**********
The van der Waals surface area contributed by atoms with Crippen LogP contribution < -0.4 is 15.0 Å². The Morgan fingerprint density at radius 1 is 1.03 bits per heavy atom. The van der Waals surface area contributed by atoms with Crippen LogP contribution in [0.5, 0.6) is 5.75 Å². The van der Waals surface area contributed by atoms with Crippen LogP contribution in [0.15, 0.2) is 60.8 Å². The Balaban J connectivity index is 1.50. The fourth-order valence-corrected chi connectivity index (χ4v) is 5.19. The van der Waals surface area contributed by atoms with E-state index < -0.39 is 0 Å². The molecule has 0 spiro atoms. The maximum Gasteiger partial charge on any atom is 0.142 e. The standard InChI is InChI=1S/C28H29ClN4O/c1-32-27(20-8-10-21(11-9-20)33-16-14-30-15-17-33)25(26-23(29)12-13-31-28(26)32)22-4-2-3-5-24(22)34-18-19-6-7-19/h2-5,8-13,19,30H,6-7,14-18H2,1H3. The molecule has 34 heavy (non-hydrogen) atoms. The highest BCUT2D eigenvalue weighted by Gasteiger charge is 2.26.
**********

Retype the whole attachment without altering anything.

The van der Waals surface area contributed by atoms with Crippen LogP contribution < -0.4 is 15.0 Å². The Morgan fingerprint density at radius 1 is 1.03 bits per heavy atom. The van der Waals surface area contributed by atoms with Crippen LogP contribution in [0.5, 0.6) is 5.75 Å². The van der Waals surface area contributed by atoms with Crippen LogP contribution in [0.15, 0.2) is 60.8 Å². The Balaban J connectivity index is 1.50. The fourth-order valence-corrected chi connectivity index (χ4v) is 5.19. The van der Waals surface area contributed by atoms with E-state index < -0.39 is 0 Å². The molecule has 0 spiro atoms. The maximum Gasteiger partial charge on any atom is 0.142 e. The standard InChI is InChI=1S/C28H29ClN4O/c1-32-27(20-8-10-21(11-9-20)33-16-14-30-15-17-33)25(26-23(29)12-13-31-28(26)32)22-4-2-3-5-24(22)34-18-19-6-7-19/h2-5,8-13,19,30H,6-7,14-18H2,1H3. The molecule has 34 heavy (non-hydrogen) atoms. The highest BCUT2D eigenvalue weighted by Gasteiger charge is 2.26.